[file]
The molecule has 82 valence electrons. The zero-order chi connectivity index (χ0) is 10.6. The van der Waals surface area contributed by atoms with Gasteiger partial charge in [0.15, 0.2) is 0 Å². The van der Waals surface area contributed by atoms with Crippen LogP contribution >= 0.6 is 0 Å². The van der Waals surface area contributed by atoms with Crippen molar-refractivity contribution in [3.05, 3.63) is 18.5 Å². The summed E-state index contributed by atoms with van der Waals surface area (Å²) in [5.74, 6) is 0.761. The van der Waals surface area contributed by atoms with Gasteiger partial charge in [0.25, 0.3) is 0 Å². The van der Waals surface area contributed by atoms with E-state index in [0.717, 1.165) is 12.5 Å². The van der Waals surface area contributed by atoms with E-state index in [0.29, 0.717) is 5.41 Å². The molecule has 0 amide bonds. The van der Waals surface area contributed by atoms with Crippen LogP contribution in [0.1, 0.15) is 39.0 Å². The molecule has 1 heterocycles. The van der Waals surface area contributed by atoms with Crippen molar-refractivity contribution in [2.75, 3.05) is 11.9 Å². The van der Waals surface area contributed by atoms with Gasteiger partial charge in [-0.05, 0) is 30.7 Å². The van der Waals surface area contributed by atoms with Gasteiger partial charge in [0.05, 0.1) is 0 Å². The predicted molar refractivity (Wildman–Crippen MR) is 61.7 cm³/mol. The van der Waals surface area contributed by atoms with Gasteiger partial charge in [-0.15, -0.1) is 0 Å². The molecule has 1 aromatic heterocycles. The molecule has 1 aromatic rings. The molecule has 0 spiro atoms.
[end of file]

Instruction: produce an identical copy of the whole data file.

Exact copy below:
The molecule has 82 valence electrons. The zero-order chi connectivity index (χ0) is 10.6. The van der Waals surface area contributed by atoms with Gasteiger partial charge in [0.15, 0.2) is 0 Å². The van der Waals surface area contributed by atoms with Crippen LogP contribution >= 0.6 is 0 Å². The van der Waals surface area contributed by atoms with Crippen molar-refractivity contribution in [3.05, 3.63) is 18.5 Å². The summed E-state index contributed by atoms with van der Waals surface area (Å²) in [5.74, 6) is 0.761. The van der Waals surface area contributed by atoms with Gasteiger partial charge in [0.25, 0.3) is 0 Å². The van der Waals surface area contributed by atoms with E-state index in [0.717, 1.165) is 12.5 Å². The van der Waals surface area contributed by atoms with E-state index in [0.29, 0.717) is 5.41 Å². The molecule has 0 amide bonds. The van der Waals surface area contributed by atoms with Crippen LogP contribution in [0.1, 0.15) is 39.0 Å². The molecule has 1 heterocycles. The van der Waals surface area contributed by atoms with Crippen molar-refractivity contribution in [2.75, 3.05) is 11.9 Å². The van der Waals surface area contributed by atoms with Gasteiger partial charge in [-0.05, 0) is 30.7 Å². The van der Waals surface area contributed by atoms with Gasteiger partial charge in [0.05, 0.1) is 0 Å². The predicted molar refractivity (Wildman–Crippen MR) is 61.7 cm³/mol. The van der Waals surface area contributed by atoms with Gasteiger partial charge in [-0.15, -0.1) is 0 Å². The molecule has 1 aromatic heterocycles. The molecule has 1 aromatic rings. The molecule has 0 spiro atoms.